Facts about Neural Tube Defects

Neural tube defects are severe birth defects of the brain and spine.

CDC urges all women of reproductive age to get 400 micrograms (mcg) of folic acid every day, in addition to consuming food with folate from a varied diet, to help prevent neural tube defects (NTDs).

NTDs occur when the neural tube does not close properly. The neural tube forms the early brain and spine. These types of birth defects develop very early during pregnancy, often before a woman knows she is pregnant.

The two most common NTDs are spina bifida (a spinal cord defect) and anencephaly (a brain defect).

open spina bifida

Open spina bifida



Learn more about specific types of other birth defects >>

Women who have already had a pregnancy affected by a neural tube defect should consume 400 micrograms of folic acid every day.

Beautiful pregnant woman holding a glass of water and pills while sitting on a bed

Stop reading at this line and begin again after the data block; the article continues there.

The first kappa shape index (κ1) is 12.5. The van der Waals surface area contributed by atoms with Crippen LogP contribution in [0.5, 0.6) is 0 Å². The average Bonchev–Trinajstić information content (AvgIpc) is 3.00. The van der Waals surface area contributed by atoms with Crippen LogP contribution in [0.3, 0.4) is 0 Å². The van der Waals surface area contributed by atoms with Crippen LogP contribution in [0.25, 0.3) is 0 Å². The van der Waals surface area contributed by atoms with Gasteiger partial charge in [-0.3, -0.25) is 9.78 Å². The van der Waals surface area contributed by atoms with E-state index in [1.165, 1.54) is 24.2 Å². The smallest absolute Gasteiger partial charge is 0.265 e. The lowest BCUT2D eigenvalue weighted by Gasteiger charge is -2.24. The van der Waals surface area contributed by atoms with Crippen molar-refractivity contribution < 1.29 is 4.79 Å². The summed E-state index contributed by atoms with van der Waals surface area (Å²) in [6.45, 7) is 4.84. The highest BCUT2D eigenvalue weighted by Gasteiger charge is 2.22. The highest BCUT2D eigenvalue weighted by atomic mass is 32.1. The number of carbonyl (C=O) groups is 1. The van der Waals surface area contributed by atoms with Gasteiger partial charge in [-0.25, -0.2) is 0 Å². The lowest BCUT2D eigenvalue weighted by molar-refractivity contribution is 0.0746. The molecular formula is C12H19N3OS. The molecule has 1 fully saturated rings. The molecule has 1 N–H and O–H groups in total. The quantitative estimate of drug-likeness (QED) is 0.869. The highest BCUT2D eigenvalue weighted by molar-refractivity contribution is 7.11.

If you have already had an NTD-affected pregnancy, CDC recommends consuming 400 mcg of folic acid each day, even if you are not planning to become pregnant. When planning to become pregnant, CDC recommends consuming 4,000 mcg of folic acid each day starting 1 month before becoming pregnant and during the first 3 months of pregnancy. This recommendation to take a higher dose of folic acid is based on data from the most rigorous type of scientific study involving women with a previous NTD-affected pregnancy. Dosages lower than 4,000 mcg of folic acid have not been studied in women who have had a previous NTD-affected pregnancy.

When planning to become pregnant, consult with your healthcare provider.

Learn more about CDC’s folic acid recommendations >>